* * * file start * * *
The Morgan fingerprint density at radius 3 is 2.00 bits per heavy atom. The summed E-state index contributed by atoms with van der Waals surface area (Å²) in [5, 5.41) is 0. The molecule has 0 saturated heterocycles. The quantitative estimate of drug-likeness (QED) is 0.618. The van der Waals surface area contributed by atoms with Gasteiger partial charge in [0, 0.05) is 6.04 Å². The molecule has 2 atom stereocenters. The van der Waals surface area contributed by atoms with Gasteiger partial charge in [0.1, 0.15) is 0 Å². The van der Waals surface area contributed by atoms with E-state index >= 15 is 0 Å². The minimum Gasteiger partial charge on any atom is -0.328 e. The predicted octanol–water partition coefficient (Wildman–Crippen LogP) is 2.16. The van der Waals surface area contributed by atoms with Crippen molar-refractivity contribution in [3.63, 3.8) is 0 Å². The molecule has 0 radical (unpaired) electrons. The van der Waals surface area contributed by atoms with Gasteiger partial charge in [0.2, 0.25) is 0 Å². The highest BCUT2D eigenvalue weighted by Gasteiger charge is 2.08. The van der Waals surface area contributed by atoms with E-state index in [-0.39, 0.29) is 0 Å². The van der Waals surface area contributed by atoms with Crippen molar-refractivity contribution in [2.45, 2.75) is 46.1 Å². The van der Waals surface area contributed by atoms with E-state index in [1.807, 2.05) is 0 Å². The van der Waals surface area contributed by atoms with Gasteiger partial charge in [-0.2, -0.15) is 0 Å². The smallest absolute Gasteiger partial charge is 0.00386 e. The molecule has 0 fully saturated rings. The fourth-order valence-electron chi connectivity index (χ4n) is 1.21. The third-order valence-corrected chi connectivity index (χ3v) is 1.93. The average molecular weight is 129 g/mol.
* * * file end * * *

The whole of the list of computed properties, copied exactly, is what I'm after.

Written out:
The Morgan fingerprint density at radius 3 is 2.00 bits per heavy atom. The summed E-state index contributed by atoms with van der Waals surface area (Å²) in [5, 5.41) is 0. The molecule has 0 saturated heterocycles. The quantitative estimate of drug-likeness (QED) is 0.618. The van der Waals surface area contributed by atoms with Gasteiger partial charge in [0, 0.05) is 6.04 Å². The molecule has 2 atom stereocenters. The van der Waals surface area contributed by atoms with Gasteiger partial charge in [0.1, 0.15) is 0 Å². The van der Waals surface area contributed by atoms with E-state index >= 15 is 0 Å². The minimum Gasteiger partial charge on any atom is -0.328 e. The predicted octanol–water partition coefficient (Wildman–Crippen LogP) is 2.16. The van der Waals surface area contributed by atoms with Crippen molar-refractivity contribution in [3.63, 3.8) is 0 Å². The molecule has 0 radical (unpaired) electrons. The van der Waals surface area contributed by atoms with Gasteiger partial charge in [0.2, 0.25) is 0 Å². The highest BCUT2D eigenvalue weighted by Gasteiger charge is 2.08. The van der Waals surface area contributed by atoms with E-state index in [-0.39, 0.29) is 0 Å². The van der Waals surface area contributed by atoms with Crippen molar-refractivity contribution in [2.45, 2.75) is 46.1 Å². The van der Waals surface area contributed by atoms with E-state index in [1.807, 2.05) is 0 Å². The van der Waals surface area contributed by atoms with Gasteiger partial charge in [-0.2, -0.15) is 0 Å². The smallest absolute Gasteiger partial charge is 0.00386 e. The molecule has 0 fully saturated rings. The fourth-order valence-electron chi connectivity index (χ4n) is 1.21. The third-order valence-corrected chi connectivity index (χ3v) is 1.93. The average molecular weight is 129 g/mol.